Injured Driver’s Lawsuit against MTA Moves Forward
Under ideal circumstances, an insurance settlement would provide fast and full compensation to traffic accident victims, allowing everyone to avoid the time and expense of a lawsuit. Unfortunately, this isn’t always the case. Insurance may be insufficient to cover the full cost of the victim’s injuries. Also, settlement of insurance claims will not provide all forms of compensation available through a personal injury lawsuit, such as compensation for a victim’s pain and suffering. For these reasons, car accident victims may need to file a lawsuit against the at-fault driver, and those at-fault parties often contest these lawsuits for failing to meet the serious injury threshold.
When it comes to auto insurance, New York is a no-fault state. This alters the right of New York drivers to file a lawsuit in state court based on their injuries. Accident victims are required to rely on insurance to cover the cost of their injuries, rather than file a lawsuit, unless their injuries meet or exceed the so-called serious injury threshold. Accident victims can meet the serious injury threshold by showing that they suffered either an economic loss of over $50,000, or that they experienced “serious injury.” Under New York Insurance Law, “serious injury” can be defined in several ways, including a fracture, disfigurement, or permanent and consequential limitation of an organ or body part. At-fault drivers commonly challenge whether an injury is truly permanent, as well as whether the injury was pre-existing at the time of the accident, in an effort to have the personal injury lawsuit dismissed in favor of paying a smaller amount through an insurance claim.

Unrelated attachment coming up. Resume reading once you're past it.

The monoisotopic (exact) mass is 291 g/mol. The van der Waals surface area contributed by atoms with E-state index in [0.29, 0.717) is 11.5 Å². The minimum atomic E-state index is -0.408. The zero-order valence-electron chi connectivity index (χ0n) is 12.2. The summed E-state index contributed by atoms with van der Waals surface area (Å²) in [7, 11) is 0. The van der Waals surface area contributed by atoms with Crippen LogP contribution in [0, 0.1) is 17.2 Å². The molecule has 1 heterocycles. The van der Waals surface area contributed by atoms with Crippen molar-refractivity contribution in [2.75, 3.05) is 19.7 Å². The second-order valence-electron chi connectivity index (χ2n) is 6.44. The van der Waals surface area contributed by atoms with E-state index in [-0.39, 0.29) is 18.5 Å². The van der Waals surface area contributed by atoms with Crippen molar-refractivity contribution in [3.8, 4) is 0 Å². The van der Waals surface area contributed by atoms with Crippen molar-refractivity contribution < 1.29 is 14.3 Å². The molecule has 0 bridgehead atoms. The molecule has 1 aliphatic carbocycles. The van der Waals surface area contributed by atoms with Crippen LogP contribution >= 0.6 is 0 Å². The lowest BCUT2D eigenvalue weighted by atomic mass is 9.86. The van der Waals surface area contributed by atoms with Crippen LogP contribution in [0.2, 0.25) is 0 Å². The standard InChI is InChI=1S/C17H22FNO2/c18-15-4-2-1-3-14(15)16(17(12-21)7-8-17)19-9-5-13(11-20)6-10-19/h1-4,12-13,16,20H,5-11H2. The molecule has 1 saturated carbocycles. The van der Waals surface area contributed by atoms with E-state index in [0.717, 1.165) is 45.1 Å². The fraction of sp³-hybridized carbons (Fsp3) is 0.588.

A recent case decided by the New York Appellate Division provides an example of the type of challenges faced by accident victims when filing a lawsuit. The case, titled Lindo v. Brett, was filed by a driver who was injured in an accident with a bus operated by MTA Bus Company. The plaintiff, Andy Lindo, claimed that he suffered permanent injuries to his lumbar spine, cervical spine, right knee and right shoulder as the result of the accident.
The defendant bus company required that Lindo meet with its expert physicians to allow them the chance to assess whether his injuries should be considered “serious” under the law. Lindo was examined by two doctors hired by the defendant. One doctor concluded that Lindo’s spinal injuries were not permanent or disabling, but did not examine his knee or shoulder. The other doctor found that the plaintiff’s spinal injuries were the result of “degenerative disc disease” rather than trauma, and found no evidence of fracture or tears in the victims shoulder or knee.
Lindo presented a report from his own physicians which disagreed with the defendants’ doctors’ assessments. Lindo’s doctors found that Lindo’s condition did not stem from a pre-existing injury, and that they were “solely related” to the accident and had been induced by trauma. One doctor also concluded that Lindo would likely face a permanent partial disability.
The defendant filed a motion to dismiss Lindo’s claims. In order to have the lawsuit dismissed, the defendant would need to show that there was no significant factual dispute over whether or not the victim’s injuries could be considered “serious.” Despite evidence from Lindo’s doctors, the trial court dismissed Lindo’s claims for damages as having failed to meet the serious injury threshold. However, the Appellate Division disagreed. The judges hearing Lindo’s appeal concluded that he had presented sufficient evidence that no prior incidents had caused his injuries, and that the injuries were likely to partially disable him for the rest of his life. The Appellate Division found this evidence sufficient to allow Lindo’s claims to move forward toward trial.
If you’ve been hurt in a bus accident in New York, consult with a seasoned and knowledgeable attorney to find out if you may be eligible to file a lawsuit for money damages by contacting the Manhattan traffic accident attorney Leandros A. Vrionedes at 212-889-9362, or in Queens at 718-777-5895.